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Biological Background

Cells represent a fundamental level of organization in all eukaryotic organisms (i.e., plants and animals). Simply, a eukaryotic cell is a membrane-bounded compartment containing the molecules and sub-compartments necessary to carry out a particular function. Note the number of sub-compartments and the complexity of their organization even in the simplified representation of a eukaryotic cell in Figure 1.1. In spite of their diversity and complexity, however, all cells contain the same basic components: DNA, RNA, and protein.


  
Figure 1.1: A simplified cartoon depicting the basic components of a eukaryotic cell. Reprinted from MOLECULAR CELL BIOLOGY by Lodish et al. ©1986, 1990, 1996 by Scientific American Books, Inc. Used with permission by W.H. Freeman and Company.

All information necessary for the functions of a cell to be carried out is contained in its DNA. A molecule of DNA is simply a long double helix composed of four basic units called nucleotides. The human genome, for instance, is a DNA sequence which is some three billion nucleotides long. DNA does not carry out cellular processes on its own, but instead encodes proteins that do. Each protein required by the cell is encoded in a stretch of DNA called a gene. Like DNA, proteins are all made from sequences of basic building blocks. Instead of the four nucleotides of DNA, proteins are made of strings of twenty amino acids. Amino acids are each chemically and structurally unique so that when arranged in long chains and folded properly, they constitute the proteins that provide all of the functionality needed by the cell. Each of the cellular compartments in Figure 1.1 contains many proteins, some unique to that compartment, some not. The combination of proteins in a particular compartment account for the structure, function and localization of that compartment.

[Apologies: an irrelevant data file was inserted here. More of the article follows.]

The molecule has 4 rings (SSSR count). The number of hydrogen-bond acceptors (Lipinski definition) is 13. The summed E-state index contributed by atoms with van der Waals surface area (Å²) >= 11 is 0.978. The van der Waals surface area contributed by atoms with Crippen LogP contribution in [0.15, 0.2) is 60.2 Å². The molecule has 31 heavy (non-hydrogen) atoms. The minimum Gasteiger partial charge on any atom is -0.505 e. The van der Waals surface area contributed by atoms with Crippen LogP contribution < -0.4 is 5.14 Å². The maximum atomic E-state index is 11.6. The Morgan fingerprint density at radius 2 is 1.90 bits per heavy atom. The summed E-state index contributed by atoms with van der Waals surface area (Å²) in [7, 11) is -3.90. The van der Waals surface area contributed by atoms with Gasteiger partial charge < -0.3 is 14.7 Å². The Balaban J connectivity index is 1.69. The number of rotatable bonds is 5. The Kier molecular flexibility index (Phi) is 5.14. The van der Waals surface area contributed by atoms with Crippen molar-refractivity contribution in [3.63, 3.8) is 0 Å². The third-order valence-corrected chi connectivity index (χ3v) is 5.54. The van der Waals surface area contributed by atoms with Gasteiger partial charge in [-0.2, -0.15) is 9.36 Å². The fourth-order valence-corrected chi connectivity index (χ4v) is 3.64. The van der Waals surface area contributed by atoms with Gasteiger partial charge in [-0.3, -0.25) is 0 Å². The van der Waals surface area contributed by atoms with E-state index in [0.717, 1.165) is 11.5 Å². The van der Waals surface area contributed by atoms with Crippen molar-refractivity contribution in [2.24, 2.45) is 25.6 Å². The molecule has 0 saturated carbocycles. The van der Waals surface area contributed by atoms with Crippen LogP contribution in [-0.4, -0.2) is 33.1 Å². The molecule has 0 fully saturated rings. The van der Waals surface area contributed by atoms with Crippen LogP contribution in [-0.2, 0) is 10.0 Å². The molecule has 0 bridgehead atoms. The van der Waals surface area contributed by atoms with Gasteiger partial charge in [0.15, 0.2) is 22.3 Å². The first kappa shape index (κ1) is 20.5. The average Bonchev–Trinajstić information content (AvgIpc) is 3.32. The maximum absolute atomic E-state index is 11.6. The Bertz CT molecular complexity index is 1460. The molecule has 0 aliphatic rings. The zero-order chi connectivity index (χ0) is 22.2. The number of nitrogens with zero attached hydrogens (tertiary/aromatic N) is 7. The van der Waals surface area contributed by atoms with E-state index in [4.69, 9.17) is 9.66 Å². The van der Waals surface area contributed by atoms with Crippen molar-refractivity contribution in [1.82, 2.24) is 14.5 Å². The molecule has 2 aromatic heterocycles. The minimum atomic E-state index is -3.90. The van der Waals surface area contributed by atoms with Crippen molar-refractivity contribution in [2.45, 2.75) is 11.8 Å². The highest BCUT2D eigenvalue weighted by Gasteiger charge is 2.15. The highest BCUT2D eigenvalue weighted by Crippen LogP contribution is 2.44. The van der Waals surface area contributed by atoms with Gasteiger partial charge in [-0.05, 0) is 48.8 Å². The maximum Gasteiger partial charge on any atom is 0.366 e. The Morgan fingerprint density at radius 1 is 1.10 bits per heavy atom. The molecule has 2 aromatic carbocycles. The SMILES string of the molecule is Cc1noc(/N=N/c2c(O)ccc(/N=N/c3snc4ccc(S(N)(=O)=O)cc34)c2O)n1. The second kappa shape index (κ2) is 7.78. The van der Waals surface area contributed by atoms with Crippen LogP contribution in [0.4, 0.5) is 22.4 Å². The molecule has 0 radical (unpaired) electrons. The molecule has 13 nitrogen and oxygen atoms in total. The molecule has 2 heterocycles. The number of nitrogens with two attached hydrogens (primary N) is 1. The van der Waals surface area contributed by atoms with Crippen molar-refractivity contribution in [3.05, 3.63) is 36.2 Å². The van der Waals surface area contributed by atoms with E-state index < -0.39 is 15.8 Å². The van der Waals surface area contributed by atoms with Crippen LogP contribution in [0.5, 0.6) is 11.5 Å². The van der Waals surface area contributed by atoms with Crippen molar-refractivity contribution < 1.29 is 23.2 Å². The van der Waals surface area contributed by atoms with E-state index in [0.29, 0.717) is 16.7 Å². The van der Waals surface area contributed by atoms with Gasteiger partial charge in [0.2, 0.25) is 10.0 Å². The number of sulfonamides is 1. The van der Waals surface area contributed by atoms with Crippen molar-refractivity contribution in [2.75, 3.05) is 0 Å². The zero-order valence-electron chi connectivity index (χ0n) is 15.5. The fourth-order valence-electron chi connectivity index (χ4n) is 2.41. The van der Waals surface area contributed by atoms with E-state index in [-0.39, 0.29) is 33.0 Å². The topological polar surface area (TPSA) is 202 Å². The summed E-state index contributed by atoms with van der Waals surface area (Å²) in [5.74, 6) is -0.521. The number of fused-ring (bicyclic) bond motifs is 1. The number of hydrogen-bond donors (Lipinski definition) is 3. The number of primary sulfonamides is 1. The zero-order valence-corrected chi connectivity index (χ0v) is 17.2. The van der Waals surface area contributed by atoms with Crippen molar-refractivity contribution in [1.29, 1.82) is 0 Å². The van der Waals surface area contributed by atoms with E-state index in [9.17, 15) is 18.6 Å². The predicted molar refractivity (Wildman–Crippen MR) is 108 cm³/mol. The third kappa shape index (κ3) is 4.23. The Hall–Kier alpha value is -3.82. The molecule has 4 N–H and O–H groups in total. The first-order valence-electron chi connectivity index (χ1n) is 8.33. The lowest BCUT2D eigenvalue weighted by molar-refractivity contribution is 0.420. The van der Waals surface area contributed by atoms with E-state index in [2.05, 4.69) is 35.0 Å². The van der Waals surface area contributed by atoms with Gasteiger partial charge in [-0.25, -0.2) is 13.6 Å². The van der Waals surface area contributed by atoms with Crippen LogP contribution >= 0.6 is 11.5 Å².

For a cell to produce a protein, the corresponding DNA sequence (gene) is first transcribed into a molecule of RNA. RNA, like DNA, consists of four nucleotides arranged in a sequence. Each successive triplet of nucleotides in the RNA sequence codes for a single amino acid in the protein. Through a process known as translation, the RNA sequence is converted into an amino acid sequence and therefore a protein. The protein-coding portion of a typical mammalian gene is 2000 to 3000 nucleotides long, corresponding to a protein length of 700-1000 amino acids.

This simple overview of protein production does not begin to address the complexity of cellular functions that are carried out by those proteins. Suffice it to say that the entire field of cell biology is devoted to elucidating these details! Two areas of investigation relevant to the work described below are genomics (the study of genomes) and proteomics (the study of proteomes).

Genomics was born out of the ability to sequence the molecules of DNA in cells. It represents a significant advance because it is one of the first areas of biology to which quantitative analysis has been applied. For some time now it has been possible to rigorously compare DNA sequences (e.g., genes) to one another with the intent of placing a number on the degree to which two sequences are similar. The motivation for this analysis is that genes with similar sequence tend to code for proteins with similar structure and function. From this it follows that one can make a prediction about the structure and function of a new protein based on the similarity of its gene sequence to the gene sequence of proteins that have already been characterized. An important milestone in biology and the current focus of much of the work in genomics is obtaining the complete DNA sequence of the human genome, i.e., the Human Genome Project (http://www.ornl.gov/hgmis/). A complete DNA sequence does not correspond to complete knowledge regarding the many proteins it encodes, however. The field of proteomics has evolved to provide this information.